by Erin Kinney, Senior Assistant, INALJ Wyoming
Don’t Be Afraid to Relocate
My husband and I are both originally from San Diego. He grew up in Nebraska, and I spent time in the Four Corners area of Colorado. We wanted to get back to that general area after graduating from library school in Florida, so we targeted our job searches in those big square states in the middle of the country. Through networking and some serendipity, we landed our first library jobs in Cheyenne, Wyoming. People in Florida thought we were crazy for relocating to some place so far away and so foreign to them. They would say “Why? It is so cold and snowy, and how do you pronounce “Cheyenne” anyways?”
A position came open on Alabama’s Gulf Coast one winter. Back in Wyoming it was -30F and we were doing leashed potty walks in the ice and snow with our 155 lb. Pyrenees mix after her knee surgery. We thought “What the hay, apply for it. If it doesn’t work out, that’s fine.” He made the initial cut and we flew down for his interview in March. He got the job and we started the process of moving from Wyoming back to the Gulf Coast. Our friends in Wyoming would say “Why? It is so humid, and there are hurricanes, not to mention the bugs, and how do you pronounce “Mobile” anyways?”
I have moved cross-country a half a dozen times since graduating college. Sometimes it was with just what I could fit in my car, sometimes it was with movers, multiple cars, and our menagerie. Here are some tips for relocating for a job:
• Stay organized and frugal
o Logistics in any move can be stressful. To stay organized, I used Evernote to keep track of to do lists, and contacts of utility companies and movers and realtors. I could use it on my phone, tablet, and on my work or home computers. Moving can be very expensive—movers, car transports, vaccines for your pets, boxes, rental and utility deposits to name a few items. Keep track of what you spend during the move, and your mileage, as much of it may be tax deductible (see IRS Topic 455 – Moving Expenses).
• Research and plan
o Know the cost of living in the new city. I have seen positions that don’t pay enough for you to live in the same community as the library. If you have children, research the schools in the area you want to live. Take time to get to know your new environment before you move. If you are moving from Florida to Montana, or vice versa, you will have to purchase a completely new wardrobe. Recognize these hidden costs.
• Don’t make any long-term commitments
o Renting is a great way to settle into a community and see which neighborhoods may suit your lifestyle better than others. Or, perhaps the job doesn’t turn out quite the way you hoped and you don’t want to be tied down to a mortgage.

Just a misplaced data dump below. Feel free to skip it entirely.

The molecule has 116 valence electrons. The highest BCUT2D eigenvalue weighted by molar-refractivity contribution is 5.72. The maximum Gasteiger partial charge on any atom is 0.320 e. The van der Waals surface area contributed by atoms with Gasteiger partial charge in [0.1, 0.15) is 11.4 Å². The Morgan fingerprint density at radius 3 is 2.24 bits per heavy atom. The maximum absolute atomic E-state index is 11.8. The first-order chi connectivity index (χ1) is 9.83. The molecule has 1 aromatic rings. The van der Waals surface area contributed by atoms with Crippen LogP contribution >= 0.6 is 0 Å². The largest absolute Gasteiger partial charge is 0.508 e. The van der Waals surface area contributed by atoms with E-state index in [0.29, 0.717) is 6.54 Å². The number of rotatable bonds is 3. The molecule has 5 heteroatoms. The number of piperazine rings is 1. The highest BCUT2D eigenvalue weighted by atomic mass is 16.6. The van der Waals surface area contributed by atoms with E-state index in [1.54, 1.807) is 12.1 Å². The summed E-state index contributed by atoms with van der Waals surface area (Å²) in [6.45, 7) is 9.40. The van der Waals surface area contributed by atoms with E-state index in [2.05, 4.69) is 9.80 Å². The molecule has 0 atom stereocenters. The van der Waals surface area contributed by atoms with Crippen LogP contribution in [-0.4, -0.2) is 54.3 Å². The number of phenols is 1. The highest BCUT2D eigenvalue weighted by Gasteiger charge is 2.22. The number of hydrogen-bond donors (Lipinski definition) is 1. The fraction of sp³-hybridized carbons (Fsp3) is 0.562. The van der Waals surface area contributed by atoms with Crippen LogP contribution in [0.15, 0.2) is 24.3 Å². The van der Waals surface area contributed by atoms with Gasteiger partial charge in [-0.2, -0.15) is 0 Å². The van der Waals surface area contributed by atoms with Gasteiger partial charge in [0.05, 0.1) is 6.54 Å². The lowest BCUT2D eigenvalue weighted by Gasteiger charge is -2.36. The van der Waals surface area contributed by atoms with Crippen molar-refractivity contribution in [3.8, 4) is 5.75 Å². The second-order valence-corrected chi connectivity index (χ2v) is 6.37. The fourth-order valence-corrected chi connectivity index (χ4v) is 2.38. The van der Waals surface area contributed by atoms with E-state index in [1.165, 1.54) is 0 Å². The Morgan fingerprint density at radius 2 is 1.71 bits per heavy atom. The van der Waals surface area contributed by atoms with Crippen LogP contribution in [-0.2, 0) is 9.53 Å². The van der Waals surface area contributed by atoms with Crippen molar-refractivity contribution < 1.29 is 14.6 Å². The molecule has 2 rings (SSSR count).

• Build a social support network
o You will feel more at home and happier with your decision to move if you build a support network. Use online services like MeetUp, join clubs or team sports, or take community classes. Don’t forget to factor in the needs of your family when it comes to support networks.
• Take advantage of employer support
o If your employer doesn’t typically offer relocation assistance, ask for it. Some libraries may not be able to pay for your relocation, but perhaps their Friends group can help out. Even if the library cannot financially help you, they can assist you with locating a place to live, numbers of utility companies, and recommend businesses.
• It’s OK to ask for help
o Moving and starting a new job is very stressful. Add to that that you are leaving your support network and you may feel lost. It’s OK to ask for help of family, friends, and new co-workers. Don’t turn away any help, whether it is a home cooked meal, or babysitting, or someone to watch your dog while the movers are unloading the truck.
As with any major life decision, relocating requires careful planning and research, which we librarians are great at doing. Set yourself up for success by being proactive, organized, and systematic about your big move.
Erin Kinney was born and raised in San Diego, and has lived in six states, ranging from Alabama to Wyoming. She graduated from Florida State University with her MLIS. She relocated to Mobile, Alabama, from Wyoming with her husband and their three dogs. Erin is a past president and webmaster of the Wyoming Library Association. Her professional interests include digitization and providing access to rare materials. Erin’s hobbies include photography, knitting, and gardening. You can connect with her on LinkedIn.